In seventies, when I took to writing, I often described the then leadership as charismatic. I was not the only person in the crowd that attributed this word to these leaders. There were scores of others that believed the popular leadership that was in the vanguard in the state after 1953 wielded special powers that enabled them to influence the people, attract their attention and admiration. There were scribes tethered to the establishment or pinned to the corridors of power for benefits that did not recognize their impact the public mind. Those scribes were, by and large, denounced as blinkered.
These leaders had won many adulatory and flattering titles from their supporters and admirers and many a scribes in their admiration these leaders also swam with their followers. The word charisma was so indiscriminately and frequently used for these leaders that by mid seventies it had become as worn out as a ‘much- played’ football that loses its sheen. The then leadership was really a great crowd puller. Some of them had as good magical powers as that of Roberts Browning’s Pied Piper. They were able ‘by means of some secret charm’ in drawing with equal enthusiasm sheepishly innocent from hamlets in deep forests and the sharp from small alleys in the cities and towns for adding to their political clout. And even after death the teeming hundreds of thousand followed them to their graves.
Now for the past many years I have stopped using this ten syllable word for any of the leaders, even those known for their steadfastness but looking back, this word haunts me like a ghost even today. Should, I have used the word as an attribute for the leadership that led the people’s movements after the end of the feudal rule. Having used this word as a characteristic of our leadership for many years today, I put myself in the dock to be questioned, by David A Nadler and Michael L Tushman, two American social scientists. The duo in their book, “Beyond the Charismatic Leader”, state that charisma refers to special quality that enables the leader to mobilize and sustain activity within the organization through specific personal actions combined with perceived personal characteristics.’ Did our leadership fit in to their definition and the definition of many others?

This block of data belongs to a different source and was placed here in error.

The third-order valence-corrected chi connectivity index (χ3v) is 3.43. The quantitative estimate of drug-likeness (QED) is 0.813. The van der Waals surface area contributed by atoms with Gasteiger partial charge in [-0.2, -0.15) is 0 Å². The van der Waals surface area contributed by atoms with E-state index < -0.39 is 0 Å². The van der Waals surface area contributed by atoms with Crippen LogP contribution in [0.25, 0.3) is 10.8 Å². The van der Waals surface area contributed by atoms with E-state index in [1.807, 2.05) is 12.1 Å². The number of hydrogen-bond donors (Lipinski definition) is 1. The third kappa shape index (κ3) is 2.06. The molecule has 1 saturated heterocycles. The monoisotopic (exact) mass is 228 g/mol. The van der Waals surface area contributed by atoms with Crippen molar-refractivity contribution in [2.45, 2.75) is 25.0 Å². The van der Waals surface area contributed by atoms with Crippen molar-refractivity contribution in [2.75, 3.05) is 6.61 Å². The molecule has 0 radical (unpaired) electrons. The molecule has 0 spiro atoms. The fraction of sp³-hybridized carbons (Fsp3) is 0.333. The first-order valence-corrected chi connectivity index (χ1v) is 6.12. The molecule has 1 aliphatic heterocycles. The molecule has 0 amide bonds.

The demagogues cannot be called as charismatic. The collaborators cannot be bracketed with the leadership know for political fidelity and commitment. A great speech maker or a television personality cannot be called as charismatic. Then what makes a charismatic leader. Three basic traits have been identified for charismatic leadership, ‘envisioning’, ‘energizing’ and ‘enabling’. Envisioning ‘involves the creation of a picture of the future, or of a desired future’ state with which people can identify and which can generate excitement.’ It needs to be challenging, meaningful and worthy of pursuit. The vision should develop a commitment in the people. It should set a goal for the people that they can rally, and a way for people to feel successful. It should fortify people’s belief in their goals and help in inculcating consistent behavior in them.
A charismatic leader energizes the people, motivates them to act through their personal commitment to the cause they espouse for and establish personal contacts. ‘They express confidence in their own ability to succeed. They find and use success to celebrate progress towards the vision’. The third component ‘enabling, I see as most important in our situations. ‘The leader psychologically helps people act to perform in the face of challenging goals.’ People need ‘emotional assistance in accomplishing their goals. This could be achieved by the charismatic leadership by expressing confidence in people’s ability to perform effectively and to meet challenges.
Questioning myself in line with these qualifications about the leaders I called as charismatic, I fail in answering in terms of yes or no. If any of our leaders could be called charismatic in real sense, I cannot answer this question without looking in their struggle and achievements thereof.